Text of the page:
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I have a bash script which runs a set of php scripts. When it runs it takes an hour and pegs the CPU at 95-99%. This causes our lamp stack (mainly the apache process) problems and our website on the same server starts spitting out timeout or 500 errors.

How can I either:

  • Run the bash script and all associated tasks (php scripts which also call the PostgreSQL db) at a low priority so apache, php and db tasks for the web server are always prioritized, OR
  • Limit the CPU usage for the script and associated tasks to, e.g. 25% CPU

I'm not sure which is the better solution.

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3 Answers 3

up vote 5 down vote accepted

In addition to nice, looking at limiting CPU time, using ulimit -t (assuming you are on a *nix platform)

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Didn't know about that one! –  msanford May 23 '12 at 23:48
    
Thanks. So does nice also prioritize other processes kicked off by the bash script? –  DaveR9 May 24 '12 at 1:30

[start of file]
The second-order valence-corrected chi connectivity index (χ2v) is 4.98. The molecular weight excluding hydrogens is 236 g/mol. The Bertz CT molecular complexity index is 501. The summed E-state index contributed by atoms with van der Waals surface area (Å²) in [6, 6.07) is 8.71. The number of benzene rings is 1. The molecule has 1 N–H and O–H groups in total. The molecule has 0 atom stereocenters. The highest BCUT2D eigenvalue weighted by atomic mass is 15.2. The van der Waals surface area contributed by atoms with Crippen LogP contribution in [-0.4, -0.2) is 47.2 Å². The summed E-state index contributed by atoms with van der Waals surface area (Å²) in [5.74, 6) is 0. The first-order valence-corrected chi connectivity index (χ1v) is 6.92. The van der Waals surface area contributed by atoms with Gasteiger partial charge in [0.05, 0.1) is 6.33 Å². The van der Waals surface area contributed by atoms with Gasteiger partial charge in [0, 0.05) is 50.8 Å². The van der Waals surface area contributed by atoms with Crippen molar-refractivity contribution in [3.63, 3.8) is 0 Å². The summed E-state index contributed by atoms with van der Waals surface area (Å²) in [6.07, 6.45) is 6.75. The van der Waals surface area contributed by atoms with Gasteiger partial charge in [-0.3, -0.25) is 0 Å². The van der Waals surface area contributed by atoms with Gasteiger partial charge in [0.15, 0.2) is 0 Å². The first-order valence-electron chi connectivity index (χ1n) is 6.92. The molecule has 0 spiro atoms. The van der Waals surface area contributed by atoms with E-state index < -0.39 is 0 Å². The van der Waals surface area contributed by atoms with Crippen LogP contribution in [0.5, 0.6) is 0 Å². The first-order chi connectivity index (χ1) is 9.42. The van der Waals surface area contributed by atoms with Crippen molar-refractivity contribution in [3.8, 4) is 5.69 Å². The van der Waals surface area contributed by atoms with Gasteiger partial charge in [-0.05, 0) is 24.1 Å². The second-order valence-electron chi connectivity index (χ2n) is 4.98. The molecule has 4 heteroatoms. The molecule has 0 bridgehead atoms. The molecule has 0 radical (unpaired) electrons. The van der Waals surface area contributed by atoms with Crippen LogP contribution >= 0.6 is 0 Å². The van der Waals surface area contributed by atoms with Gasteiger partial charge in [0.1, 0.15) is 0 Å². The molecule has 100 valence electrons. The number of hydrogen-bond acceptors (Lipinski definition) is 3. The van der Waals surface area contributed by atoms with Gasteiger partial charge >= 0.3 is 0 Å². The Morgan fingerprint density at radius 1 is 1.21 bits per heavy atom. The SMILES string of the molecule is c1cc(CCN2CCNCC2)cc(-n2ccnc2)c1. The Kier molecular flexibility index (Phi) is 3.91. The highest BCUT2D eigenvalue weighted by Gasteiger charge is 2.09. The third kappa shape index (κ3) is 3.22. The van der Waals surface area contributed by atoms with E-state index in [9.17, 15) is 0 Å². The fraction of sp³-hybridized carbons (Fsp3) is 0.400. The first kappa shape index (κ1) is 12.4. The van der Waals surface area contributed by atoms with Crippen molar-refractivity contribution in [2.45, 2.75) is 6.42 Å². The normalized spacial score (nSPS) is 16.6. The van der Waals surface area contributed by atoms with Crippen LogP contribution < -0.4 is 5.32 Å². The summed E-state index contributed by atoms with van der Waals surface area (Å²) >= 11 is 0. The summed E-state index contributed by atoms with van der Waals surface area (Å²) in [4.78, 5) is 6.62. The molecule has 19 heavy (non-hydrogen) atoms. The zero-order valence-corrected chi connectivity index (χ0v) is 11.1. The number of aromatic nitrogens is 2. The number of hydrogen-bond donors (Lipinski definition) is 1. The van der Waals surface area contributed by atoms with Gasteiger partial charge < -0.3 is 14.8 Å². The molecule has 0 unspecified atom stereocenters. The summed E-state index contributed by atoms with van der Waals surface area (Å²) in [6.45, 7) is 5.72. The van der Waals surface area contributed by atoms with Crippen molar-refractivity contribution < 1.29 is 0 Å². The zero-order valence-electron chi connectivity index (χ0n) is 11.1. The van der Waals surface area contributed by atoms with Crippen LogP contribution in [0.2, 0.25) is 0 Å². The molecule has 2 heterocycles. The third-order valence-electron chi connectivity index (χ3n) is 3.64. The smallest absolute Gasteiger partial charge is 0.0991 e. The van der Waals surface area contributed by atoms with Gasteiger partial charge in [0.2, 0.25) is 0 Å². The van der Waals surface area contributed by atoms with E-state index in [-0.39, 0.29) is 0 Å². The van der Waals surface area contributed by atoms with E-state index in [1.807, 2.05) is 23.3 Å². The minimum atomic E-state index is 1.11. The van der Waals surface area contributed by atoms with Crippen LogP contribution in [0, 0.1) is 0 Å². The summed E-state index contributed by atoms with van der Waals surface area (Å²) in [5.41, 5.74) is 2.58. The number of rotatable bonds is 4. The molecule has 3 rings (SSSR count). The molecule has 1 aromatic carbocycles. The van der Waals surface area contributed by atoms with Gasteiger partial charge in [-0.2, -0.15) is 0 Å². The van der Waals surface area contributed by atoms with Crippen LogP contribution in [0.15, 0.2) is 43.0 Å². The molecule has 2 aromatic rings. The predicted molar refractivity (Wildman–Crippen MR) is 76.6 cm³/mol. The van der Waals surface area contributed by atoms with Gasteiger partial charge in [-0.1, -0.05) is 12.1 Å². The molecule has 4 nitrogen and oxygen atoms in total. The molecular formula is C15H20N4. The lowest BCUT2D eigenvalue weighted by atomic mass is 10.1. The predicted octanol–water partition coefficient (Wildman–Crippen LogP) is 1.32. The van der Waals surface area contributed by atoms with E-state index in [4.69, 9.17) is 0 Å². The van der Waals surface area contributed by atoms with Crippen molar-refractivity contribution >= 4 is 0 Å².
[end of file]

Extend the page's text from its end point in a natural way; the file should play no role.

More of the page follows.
Normally, all processes inherit nice value of their parent process when they are spawned. –  msanford May 24 '12 at 3:52

Run your commands through nice.

nice runs utility at an altered scheduling priority. If an increment is given, it is used; otherwise an increment of 10 is assumed. The super- user can run utilities with priorities higher than normal by using a neg- ative increment. The priority can be adjusted over a range of -20 (the highest) to 20 (the lowest).

 Available options:

 -n increment
         A positive or negative decimal integer used to modify the system
         scheduling priority of utility.
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As others have suggested, nice is what you want. Limiting to 25% of the CPU is boneheaded. This will needlessly extend the amount of time that system performance is reduced.

Say you have four cars and need to do a few errands. Which makes more sense, using one car to do the errands or using all unused car to do the errands? The former leaves 4 cars for important tasks. The latter leaves only 3. And in most realistic cases, the former will also get the low-priority job done sooner.

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